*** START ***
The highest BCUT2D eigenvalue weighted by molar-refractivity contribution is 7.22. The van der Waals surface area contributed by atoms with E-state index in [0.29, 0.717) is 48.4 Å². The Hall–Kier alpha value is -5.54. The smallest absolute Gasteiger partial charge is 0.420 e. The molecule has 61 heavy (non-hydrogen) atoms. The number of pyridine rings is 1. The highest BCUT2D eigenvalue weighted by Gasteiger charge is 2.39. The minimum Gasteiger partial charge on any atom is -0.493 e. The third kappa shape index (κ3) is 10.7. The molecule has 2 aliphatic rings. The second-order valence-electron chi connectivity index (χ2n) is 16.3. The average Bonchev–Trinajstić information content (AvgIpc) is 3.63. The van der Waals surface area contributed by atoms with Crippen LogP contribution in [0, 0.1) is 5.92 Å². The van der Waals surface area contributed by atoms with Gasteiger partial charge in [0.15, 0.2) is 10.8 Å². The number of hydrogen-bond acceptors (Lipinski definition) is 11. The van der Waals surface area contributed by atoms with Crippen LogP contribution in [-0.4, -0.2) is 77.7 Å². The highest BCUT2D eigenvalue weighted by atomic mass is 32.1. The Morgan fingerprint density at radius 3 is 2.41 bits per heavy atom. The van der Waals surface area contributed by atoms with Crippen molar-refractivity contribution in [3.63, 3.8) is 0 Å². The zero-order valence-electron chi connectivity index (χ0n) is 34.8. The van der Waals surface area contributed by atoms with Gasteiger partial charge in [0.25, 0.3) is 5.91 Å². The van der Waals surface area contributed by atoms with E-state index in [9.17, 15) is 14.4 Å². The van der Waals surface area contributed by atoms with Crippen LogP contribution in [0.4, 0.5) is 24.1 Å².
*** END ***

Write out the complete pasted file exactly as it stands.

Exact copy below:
The highest BCUT2D eigenvalue weighted by molar-refractivity contribution is 7.22. The van der Waals surface area contributed by atoms with E-state index in [0.29, 0.717) is 48.4 Å². The Hall–Kier alpha value is -5.54. The smallest absolute Gasteiger partial charge is 0.420 e. The molecule has 61 heavy (non-hydrogen) atoms. The number of pyridine rings is 1. The highest BCUT2D eigenvalue weighted by Gasteiger charge is 2.39. The minimum Gasteiger partial charge on any atom is -0.493 e. The third kappa shape index (κ3) is 10.7. The molecule has 2 aliphatic rings. The second-order valence-electron chi connectivity index (χ2n) is 16.3. The average Bonchev–Trinajstić information content (AvgIpc) is 3.63. The van der Waals surface area contributed by atoms with Crippen LogP contribution in [0, 0.1) is 5.92 Å². The van der Waals surface area contributed by atoms with Gasteiger partial charge in [0.15, 0.2) is 10.8 Å². The number of hydrogen-bond acceptors (Lipinski definition) is 11. The van der Waals surface area contributed by atoms with Crippen LogP contribution in [-0.4, -0.2) is 77.7 Å². The highest BCUT2D eigenvalue weighted by atomic mass is 32.1. The Morgan fingerprint density at radius 3 is 2.41 bits per heavy atom. The van der Waals surface area contributed by atoms with Crippen molar-refractivity contribution in [3.63, 3.8) is 0 Å². The zero-order valence-electron chi connectivity index (χ0n) is 34.8. The van der Waals surface area contributed by atoms with Gasteiger partial charge in [0.25, 0.3) is 5.91 Å². The van der Waals surface area contributed by atoms with E-state index in [9.17, 15) is 14.4 Å². The van der Waals surface area contributed by atoms with Crippen LogP contribution in [0.4, 0.5) is 24.1 Å².